As pointed out in the same event, the iframe of YouTube has a huge payload, they not only load the scripts for the video itself, but for the ad network, for the tracking they needed, and other kind of tasks they had to run on the main thread and this puts a lot of heavy load on the single thread and slows down the website completely, even the place we were putting in our homepage.
And in the same event they were presenting these web components they called Light YouTube. Light YouTube was a way to provide videos with really focused on performance. It was more than 200 times faster than the load of the page with the use of this custom element.
What it does? In fact, what it does is take the image for a video ID, because you can get statically the image for a video if you know the ID, and it only places the image and only loads the iFrame when the users want to interact with it, going with the mouse and the play. So when the user starts these actions, in the background it starts to load the iFrame and presents to the user the video they want to see. But all the URIs are loaded with the Per-Load directive, which is way leaving the single thread free for your page load faster.
And because of that, since I got back to Brazil, I started porting to React, because for me was really a kind of thing that was bugging me. And I think it would be really great to also share with other people this kind of work. That presentation from Paul Irish was really great for me, and showed me, you know, the way to open source. Since then, I was only working on some minor issues from packages from other people, but since I published this little library, I started more and more creating my libraries and components.
And why it's so important I'm talking about? I think one of the things I since the beginning, I placed in the library was to, you know, enforcing some kind of best practice, like, you know, I had id for get the id for the video that uses both in the and the image reference, the path, and title, because to generate and to the image be more more accessible, it needs to be an outtest. So, I made purposefully required to put not only the ID but also the title because I think when we put in place this kind of wide rails, we move a dent in the way that developers approach their implementations.
Some months after my first release, I got this pull request that one user put this option to use a privacy enhancement mode. It uses a no-cook ROI that, YouTube provides, to people decide if they wanted or not, that their iFrame is getting or no information from you in that place because you are in someone's website and you don't want that, you know, Google skip tracking of people there or the person that was in our website in that moment don't want to be tracked. It's an option that people should have, right? And I didn't know that even this kind of option existed before this pull request.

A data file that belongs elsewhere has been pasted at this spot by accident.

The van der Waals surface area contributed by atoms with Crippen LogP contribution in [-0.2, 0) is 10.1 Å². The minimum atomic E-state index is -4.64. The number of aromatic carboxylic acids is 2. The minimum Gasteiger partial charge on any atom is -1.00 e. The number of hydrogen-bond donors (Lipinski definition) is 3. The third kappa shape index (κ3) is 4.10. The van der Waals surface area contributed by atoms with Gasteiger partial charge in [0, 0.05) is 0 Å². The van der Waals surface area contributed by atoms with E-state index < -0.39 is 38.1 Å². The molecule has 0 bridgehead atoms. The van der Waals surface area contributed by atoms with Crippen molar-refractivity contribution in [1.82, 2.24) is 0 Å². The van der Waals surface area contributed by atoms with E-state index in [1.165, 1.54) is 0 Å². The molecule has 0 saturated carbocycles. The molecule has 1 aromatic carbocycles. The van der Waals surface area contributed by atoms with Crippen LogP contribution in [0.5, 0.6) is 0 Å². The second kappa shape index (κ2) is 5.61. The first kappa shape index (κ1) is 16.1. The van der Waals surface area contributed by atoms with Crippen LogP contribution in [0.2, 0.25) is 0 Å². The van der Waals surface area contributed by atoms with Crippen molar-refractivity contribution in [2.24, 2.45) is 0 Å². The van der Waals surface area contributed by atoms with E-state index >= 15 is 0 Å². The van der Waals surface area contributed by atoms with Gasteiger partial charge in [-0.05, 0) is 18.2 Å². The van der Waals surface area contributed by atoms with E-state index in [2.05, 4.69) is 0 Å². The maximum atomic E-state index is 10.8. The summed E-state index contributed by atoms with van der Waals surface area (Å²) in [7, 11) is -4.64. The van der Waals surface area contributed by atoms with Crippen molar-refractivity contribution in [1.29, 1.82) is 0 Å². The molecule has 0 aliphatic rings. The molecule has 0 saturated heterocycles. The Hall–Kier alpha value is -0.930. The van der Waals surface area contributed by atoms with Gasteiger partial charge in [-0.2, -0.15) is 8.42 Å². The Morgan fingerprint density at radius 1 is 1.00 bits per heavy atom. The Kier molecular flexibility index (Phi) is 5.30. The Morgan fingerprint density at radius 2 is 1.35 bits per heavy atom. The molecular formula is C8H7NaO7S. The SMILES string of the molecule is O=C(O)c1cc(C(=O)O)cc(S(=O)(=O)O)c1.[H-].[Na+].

But since I received that, I saw not only as a good option, but months later we decided to put this not only as an option, but purposely defined as a privacy by default. Because there is this book, Noti, that talks about how people react in a React conference. It's a funny thing to say. But Noti talks about how little defaults can help people take a better choice for the community as a whole. Like, if people donate blood by default, or their organs, for that matter, in fact, the country will have more donors because, if people had to practically say, I want to be an organ donator, they will not do that and they will less say, I don't want to be a donor. So only people that are really strong about not being an organ donor will be able to have this option. But, nudge people to make better decisions for the whole, is the purpose of creating this kind of guardrails.
And another thing, was an issue that a user opened that, you know, he found an SSS bleach error in the library that I was using a GV when I needed to use a button, is a very common problem. And I always use the right element and I have to, you know, put something in place to, you know, the container was not interactable and for me it was really great to see the feedback from the community after fixed issue, because not only people, not only one people was, you know, complaining about and how can with little effort sometimes we can make a huge difference in someone's experience.
And for me to show how this phrase is really great to think about every decision we make in our components, in our applications and how we can start to think in better ways to provide better user experience from the ground up, from straight from our components, like in TIS library. Good intentions never work. You need good mechanism to make anything happen. I think this is a great quote by Jeff Bezos, because it talks about we all have good intentions, right? I didn't create my library thinking I will just use Jib because whatever, I don't want to be accessible for people. No, I just don't know better at the time.